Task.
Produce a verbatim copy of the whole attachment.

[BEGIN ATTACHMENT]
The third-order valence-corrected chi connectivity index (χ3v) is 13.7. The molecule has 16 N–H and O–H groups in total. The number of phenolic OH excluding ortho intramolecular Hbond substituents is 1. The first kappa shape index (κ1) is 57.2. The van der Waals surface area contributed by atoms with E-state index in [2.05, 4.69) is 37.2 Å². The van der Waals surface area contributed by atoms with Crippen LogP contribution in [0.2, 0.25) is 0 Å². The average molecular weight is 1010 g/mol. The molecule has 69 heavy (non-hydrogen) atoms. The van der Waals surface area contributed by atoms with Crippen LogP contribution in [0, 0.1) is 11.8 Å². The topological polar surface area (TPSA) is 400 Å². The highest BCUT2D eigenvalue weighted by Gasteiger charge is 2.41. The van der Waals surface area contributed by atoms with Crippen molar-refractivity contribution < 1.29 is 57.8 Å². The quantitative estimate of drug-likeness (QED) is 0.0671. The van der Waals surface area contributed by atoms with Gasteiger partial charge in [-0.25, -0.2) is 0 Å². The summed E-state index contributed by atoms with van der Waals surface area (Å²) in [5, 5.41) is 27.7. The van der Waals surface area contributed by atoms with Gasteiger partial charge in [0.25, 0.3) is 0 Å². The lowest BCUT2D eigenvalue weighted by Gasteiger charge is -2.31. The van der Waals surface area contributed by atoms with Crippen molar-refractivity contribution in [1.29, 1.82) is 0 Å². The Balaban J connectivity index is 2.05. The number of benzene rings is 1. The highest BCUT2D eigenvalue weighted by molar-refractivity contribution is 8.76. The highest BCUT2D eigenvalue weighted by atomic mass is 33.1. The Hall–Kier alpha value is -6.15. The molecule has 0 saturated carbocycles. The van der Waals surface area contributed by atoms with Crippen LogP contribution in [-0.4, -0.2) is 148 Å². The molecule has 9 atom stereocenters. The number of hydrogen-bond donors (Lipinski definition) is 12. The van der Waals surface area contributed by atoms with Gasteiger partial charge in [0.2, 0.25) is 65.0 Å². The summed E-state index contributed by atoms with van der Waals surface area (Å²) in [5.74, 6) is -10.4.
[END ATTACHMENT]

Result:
The third-order valence-corrected chi connectivity index (χ3v) is 13.7. The molecule has 16 N–H and O–H groups in total. The number of phenolic OH excluding ortho intramolecular Hbond substituents is 1. The first kappa shape index (κ1) is 57.2. The van der Waals surface area contributed by atoms with E-state index in [2.05, 4.69) is 37.2 Å². The van der Waals surface area contributed by atoms with Crippen LogP contribution in [0.2, 0.25) is 0 Å². The average molecular weight is 1010 g/mol. The molecule has 69 heavy (non-hydrogen) atoms. The van der Waals surface area contributed by atoms with Crippen LogP contribution in [0, 0.1) is 11.8 Å². The topological polar surface area (TPSA) is 400 Å². The highest BCUT2D eigenvalue weighted by Gasteiger charge is 2.41. The van der Waals surface area contributed by atoms with Crippen molar-refractivity contribution < 1.29 is 57.8 Å². The quantitative estimate of drug-likeness (QED) is 0.0671. The van der Waals surface area contributed by atoms with Gasteiger partial charge in [-0.25, -0.2) is 0 Å². The summed E-state index contributed by atoms with van der Waals surface area (Å²) in [5, 5.41) is 27.7. The van der Waals surface area contributed by atoms with Gasteiger partial charge in [0.25, 0.3) is 0 Å². The lowest BCUT2D eigenvalue weighted by Gasteiger charge is -2.31. The van der Waals surface area contributed by atoms with Crippen molar-refractivity contribution in [1.29, 1.82) is 0 Å². The Balaban J connectivity index is 2.05. The number of benzene rings is 1. The highest BCUT2D eigenvalue weighted by molar-refractivity contribution is 8.76. The highest BCUT2D eigenvalue weighted by atomic mass is 33.1. The Hall–Kier alpha value is -6.15. The molecule has 0 saturated carbocycles. The van der Waals surface area contributed by atoms with Crippen LogP contribution in [-0.4, -0.2) is 148 Å². The molecule has 9 atom stereocenters. The number of hydrogen-bond donors (Lipinski definition) is 12. The van der Waals surface area contributed by atoms with Gasteiger partial charge in [0.2, 0.25) is 65.0 Å². The summed E-state index contributed by atoms with van der Waals surface area (Å²) in [5.74, 6) is -10.4.